The GameStop phenomenon hit corporate America in the coffers this week. On Sept. 16, MassMutual paid a $4 million fine to settle a litigation with Massachusetts securities regulators, according to a Wall Street Journal report.
The financial-services company got busted for not properly supervising Keith Gill, the 34-year-old MassMutual employee and YouTuber, who went by the alias “Roaring Kitty” on social media. Gill gained a cult-like following among retail investors on Reddit for posting million-dollar gains from owning shares of GameStop (GME).
During his time as a MassMutual employee Gill worked as program director and later director of education and wellness. On his social media accounts, he told followers why he thought buying shares of the video game retailer, GameStop, was one of the best opportunities in the stock market; he posted 10 days worth of YouTube videos detailing investment strategies, and at least 590 securities-related tweets on Twitter, according to the SEC order. Gill’s actions violated MassMutual’s social media policy for licensed broker-dealer agents.
“I think it’s pretty straightforward. MassMutual should have been a lot more clear with their employees in terms of what they could and could not do,” said Anthony Chukuma, a senior equities analyst with Loop Capital who previously covered GameStop and understands the Reddit-driven retail investor enthusiasm for the stock.
“And quite frankly, it’s not like Gill was in a financial advisor role,” Chukuma added. “I’m guessing it never even crossed his mind that what he was doing was even in a legal gray area. Much less, you know, strictly prohibited.” Though Chukuma isn’t a securities lawyer, he did note that this fine is likely causing many corporate compliance departments to reconsider what they should allow their employees to do on social media.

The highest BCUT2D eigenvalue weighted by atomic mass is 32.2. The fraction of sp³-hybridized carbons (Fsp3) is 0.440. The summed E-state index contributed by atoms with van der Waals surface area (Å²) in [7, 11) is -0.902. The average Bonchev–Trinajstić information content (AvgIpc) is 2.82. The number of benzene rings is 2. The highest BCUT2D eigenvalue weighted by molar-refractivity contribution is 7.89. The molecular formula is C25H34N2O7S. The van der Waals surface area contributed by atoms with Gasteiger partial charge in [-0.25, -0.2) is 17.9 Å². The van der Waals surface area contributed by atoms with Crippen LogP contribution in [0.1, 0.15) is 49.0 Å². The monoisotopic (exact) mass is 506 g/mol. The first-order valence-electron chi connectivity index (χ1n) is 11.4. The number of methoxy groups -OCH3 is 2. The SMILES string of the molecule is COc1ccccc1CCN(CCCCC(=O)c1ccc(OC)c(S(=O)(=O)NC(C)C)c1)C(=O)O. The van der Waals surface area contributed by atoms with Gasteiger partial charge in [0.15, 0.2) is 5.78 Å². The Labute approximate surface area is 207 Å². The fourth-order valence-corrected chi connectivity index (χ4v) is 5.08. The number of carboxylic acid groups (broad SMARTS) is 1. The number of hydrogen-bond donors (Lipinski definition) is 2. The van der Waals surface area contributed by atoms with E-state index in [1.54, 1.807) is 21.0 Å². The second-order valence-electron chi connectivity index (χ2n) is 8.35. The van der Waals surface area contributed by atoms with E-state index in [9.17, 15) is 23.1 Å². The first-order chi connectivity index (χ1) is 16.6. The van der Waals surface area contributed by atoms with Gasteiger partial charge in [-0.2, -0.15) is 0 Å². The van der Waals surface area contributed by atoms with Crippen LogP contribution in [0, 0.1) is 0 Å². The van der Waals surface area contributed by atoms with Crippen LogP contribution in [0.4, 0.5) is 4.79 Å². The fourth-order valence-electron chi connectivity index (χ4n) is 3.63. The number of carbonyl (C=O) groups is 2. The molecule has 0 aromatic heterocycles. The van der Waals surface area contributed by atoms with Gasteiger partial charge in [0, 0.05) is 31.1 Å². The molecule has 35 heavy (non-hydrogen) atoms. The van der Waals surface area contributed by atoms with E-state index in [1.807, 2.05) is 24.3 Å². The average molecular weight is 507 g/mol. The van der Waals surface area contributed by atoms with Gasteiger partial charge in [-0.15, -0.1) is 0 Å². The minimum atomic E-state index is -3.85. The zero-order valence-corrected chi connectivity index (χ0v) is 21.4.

Joshua Mitts, a law professor who teaches a class on securities regulation at Columbia University, said this type of lawsuit, which “turns on enforcement of [the] broker dealer’s own policies,” could be the first of more lawsuits after so much growth in retail trading in the stock market over the past year. In this case, Mass Mutual acted as a licensed broker dealer.
“The SEC lacks power to directly regulate much of social media activity connected to trading, and there’s no rule that restricts broker-dealers from using social media. The consent order is fairly clear that it was a policy violation,” said Mitts. According to Mitts, that suggests the case isn’t merely about licensed financial broker-dealers violating their rules. Instead, “it suggests that any employee in violation of their company’s social media policies could lead to liability for its employer when that employer’s failure to enforce those policies is a regulatory, contractual or other legal violation.”
‘A direct target against retail traders’
One individual investor who spoke with Yahoo Finance felt the fine against MassMutual “definitely is a direct target against retail traders.”
“This entire charade of Mass Mutual getting sued will likely force retail traders to post anonymously on social media about stocks they own over fears of getting fired by their employers,” Tom Abruzzo, who goes by the Twitter handle @StockMarketHats, told Yahoo Finance.
Abruzzo says he trades stocks and sells stock market merchandise in his spare time. His employer isn’t in finance, but he wouldn’t be surprised if “other employers, especially the ones tied to finance, will be very wary and likely institute more burdensome restrictions on what employees can do trading wise and also on social media.”
Yahoo Finance reached out to Keith Gill and did not receive a response.
MassMutual said in a statement the company “is pleased to put this matter behind us, avoiding the expense and distraction associated with protracted litigation.”
Ines Ferre is a reporter covering the stock market. David Hollerith is a reporter covering cryptocurrencies and stocks.
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